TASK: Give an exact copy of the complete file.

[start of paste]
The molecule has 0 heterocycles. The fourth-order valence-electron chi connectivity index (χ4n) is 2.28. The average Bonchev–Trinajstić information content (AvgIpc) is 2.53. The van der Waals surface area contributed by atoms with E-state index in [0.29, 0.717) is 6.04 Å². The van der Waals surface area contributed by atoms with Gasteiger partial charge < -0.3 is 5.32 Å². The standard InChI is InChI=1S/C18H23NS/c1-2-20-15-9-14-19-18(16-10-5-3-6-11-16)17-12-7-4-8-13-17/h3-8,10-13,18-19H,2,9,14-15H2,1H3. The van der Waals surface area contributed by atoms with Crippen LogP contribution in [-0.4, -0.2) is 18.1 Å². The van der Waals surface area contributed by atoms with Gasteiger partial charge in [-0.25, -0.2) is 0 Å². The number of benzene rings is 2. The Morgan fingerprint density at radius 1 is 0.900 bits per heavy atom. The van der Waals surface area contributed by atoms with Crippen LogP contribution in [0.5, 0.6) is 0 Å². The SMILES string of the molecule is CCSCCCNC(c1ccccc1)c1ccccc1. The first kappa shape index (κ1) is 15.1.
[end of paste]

The molecule has 0 heterocycles. The fourth-order valence-electron chi connectivity index (χ4n) is 2.28. The average Bonchev–Trinajstić information content (AvgIpc) is 2.53. The van der Waals surface area contributed by atoms with E-state index in [0.29, 0.717) is 6.04 Å². The van der Waals surface area contributed by atoms with Gasteiger partial charge < -0.3 is 5.32 Å². The standard InChI is InChI=1S/C18H23NS/c1-2-20-15-9-14-19-18(16-10-5-3-6-11-16)17-12-7-4-8-13-17/h3-8,10-13,18-19H,2,9,14-15H2,1H3. The van der Waals surface area contributed by atoms with Crippen LogP contribution in [-0.4, -0.2) is 18.1 Å². The van der Waals surface area contributed by atoms with Gasteiger partial charge in [-0.25, -0.2) is 0 Å². The number of benzene rings is 2. The Morgan fingerprint density at radius 1 is 0.900 bits per heavy atom. The van der Waals surface area contributed by atoms with Crippen LogP contribution in [0.5, 0.6) is 0 Å². The SMILES string of the molecule is CCSCCCNC(c1ccccc1)c1ccccc1. The first kappa shape index (κ1) is 15.1.